What is a Directional Survey?
A directional survey is a survey method that can be used to map a variety of underground drilling applications. Directional surveys are used to map a planned underground route by using aiding data provided from any combination of directional survey stations.  Directional survey stations serve as a reference point that corresponds to a measured depth along the actual bored path known as the actual well path. While the drill bores a hole along a planned route, data regarding the borehole inclination and azimuth is transmitted back to a computer that is controlled by an operator. This data allows the operator to control the speed and direction of the drill as it advances. Directional surveying enables the user to carry out operation with minimal disturbance to natural habitats and helps to reduce accidents that can occur from directional drilling, which is any drilling is not directly downwards.
Measurement While Drilling (MWD)
Proper data-logging instrumentation has been forced to be implemented into operations as drilling has become more complex and as directional drilling has increased in popularity. MWD is a type of logging that incorporates measurement tools that provide data in real time. This data serves as the building blocks for a successful directional survey.  MWD is designed to overcome the challenges of logging while drilling at extreme angles. It uses gyroscopes, magnetometers and accelerometers to determine borehole inclination and azimuth angles. Data from these devices is decoded at the surface, and the data can be transmitted to an offsite location with minimal delay. With such precise drilling, MWD aids drilling engineers with real-time information so that they can make important decisions while drilling. As a result, MWD systems are trusted for there ability to provide accurate directional survey data, such as borehole attitude and trajectory, in many types of drilling environments.
Extract, Transform, Load (ETL)
An ETL process can be used for a variety of projects, but in the context of a directional survey, it is typically applied to the mapping phase of the procedure. The mapping process begins with defining the start location. From there, a magnetic or grid correction is applied to azimuth values in the survey, so they are normalized to true north. Once the values are normalized, calculation methods are used to determine the change in position between a point and the location of the well.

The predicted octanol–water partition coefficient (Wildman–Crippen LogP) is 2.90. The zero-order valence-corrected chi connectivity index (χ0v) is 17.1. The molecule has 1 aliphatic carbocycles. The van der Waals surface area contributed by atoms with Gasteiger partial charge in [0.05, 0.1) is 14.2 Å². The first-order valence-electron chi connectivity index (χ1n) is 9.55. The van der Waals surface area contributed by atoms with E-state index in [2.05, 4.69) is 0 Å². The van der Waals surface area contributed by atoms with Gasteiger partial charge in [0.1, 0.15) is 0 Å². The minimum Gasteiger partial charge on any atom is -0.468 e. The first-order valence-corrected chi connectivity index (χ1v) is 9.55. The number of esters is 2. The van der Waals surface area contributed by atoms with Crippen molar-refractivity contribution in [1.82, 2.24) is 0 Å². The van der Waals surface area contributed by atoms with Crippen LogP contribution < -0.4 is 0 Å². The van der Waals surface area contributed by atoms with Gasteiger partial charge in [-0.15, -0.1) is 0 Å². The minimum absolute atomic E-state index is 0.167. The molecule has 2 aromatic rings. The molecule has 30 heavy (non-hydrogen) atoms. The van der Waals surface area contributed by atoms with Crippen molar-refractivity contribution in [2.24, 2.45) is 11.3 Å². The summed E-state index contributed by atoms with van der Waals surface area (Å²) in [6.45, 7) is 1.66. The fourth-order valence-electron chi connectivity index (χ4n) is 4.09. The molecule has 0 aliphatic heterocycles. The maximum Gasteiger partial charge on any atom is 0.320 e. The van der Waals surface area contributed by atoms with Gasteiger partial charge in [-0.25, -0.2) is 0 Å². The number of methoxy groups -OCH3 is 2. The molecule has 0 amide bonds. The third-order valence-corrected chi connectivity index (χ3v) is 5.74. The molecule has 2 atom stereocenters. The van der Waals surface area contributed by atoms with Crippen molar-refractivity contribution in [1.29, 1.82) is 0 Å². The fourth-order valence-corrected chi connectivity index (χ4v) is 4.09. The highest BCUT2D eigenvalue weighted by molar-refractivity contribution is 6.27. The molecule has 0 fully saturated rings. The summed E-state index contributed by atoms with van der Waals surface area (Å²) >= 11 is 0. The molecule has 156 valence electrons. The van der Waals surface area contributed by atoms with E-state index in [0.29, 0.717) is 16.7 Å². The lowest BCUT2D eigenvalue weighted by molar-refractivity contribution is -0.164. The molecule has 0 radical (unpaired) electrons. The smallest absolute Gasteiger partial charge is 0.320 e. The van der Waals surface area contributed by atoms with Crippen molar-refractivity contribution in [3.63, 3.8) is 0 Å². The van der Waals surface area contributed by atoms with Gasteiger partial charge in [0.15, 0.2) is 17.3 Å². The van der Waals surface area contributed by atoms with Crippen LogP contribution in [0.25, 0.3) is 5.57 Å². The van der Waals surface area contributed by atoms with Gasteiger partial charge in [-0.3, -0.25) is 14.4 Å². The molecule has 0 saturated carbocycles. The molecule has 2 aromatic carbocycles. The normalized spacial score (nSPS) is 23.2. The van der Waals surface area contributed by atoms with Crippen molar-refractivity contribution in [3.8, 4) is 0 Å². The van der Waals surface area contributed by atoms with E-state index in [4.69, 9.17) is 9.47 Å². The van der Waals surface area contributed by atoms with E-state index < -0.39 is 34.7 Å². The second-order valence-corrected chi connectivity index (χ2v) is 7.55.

At the end of any successful directional survey, the survey measured depth (1) along the well path, borehole inclination, and borehole azimuth is known regardless of the survey method. Todays software platforms offer many suites to help end-users with these calculations. The most popular calculation methods include the tangential survey method, the average angle method, the radius of curvature method, and the minimum curvature method. 
(1) The summation of course lengths, used as a distance reference between survey points
Tangential Survey Method
The tangential survey method is the oldest and least sophisticated directional survey calculation method. Presently, many newer methods have proven to be more accurate than the tangential survey method. This method calculates a straight line representing the wellbore (2) passing through the lower end of the course length (3) by using the inclination and hole direction. The inaccuracy of this method lies within the assumption that the wellbore is a straight line throughout the course length. 
(2) A type of borehole that is used to extract oil or gas. (3) The actual distance drilled by the well bore from one point to the next as measured.
ΔV = Change in the projection of the measured depth along the well onto the Z axis; β = Azimuth in degrees; ΔE = Change in East; ΔN = Change in North; α = Inclination in degrees;
Average Angle Method
The average angle method is commonly used in the field and can be done relatively easily via a handheld calculator. This method focuses on the upper and lower ends of the course length and measures the average inclination and hole-direction angles at these sites. The average of the two datasets is assumed as the inclination and direction for the course length. Simple trigonometric calculations are then applied to determine the well path. 
Radius of Curvature Method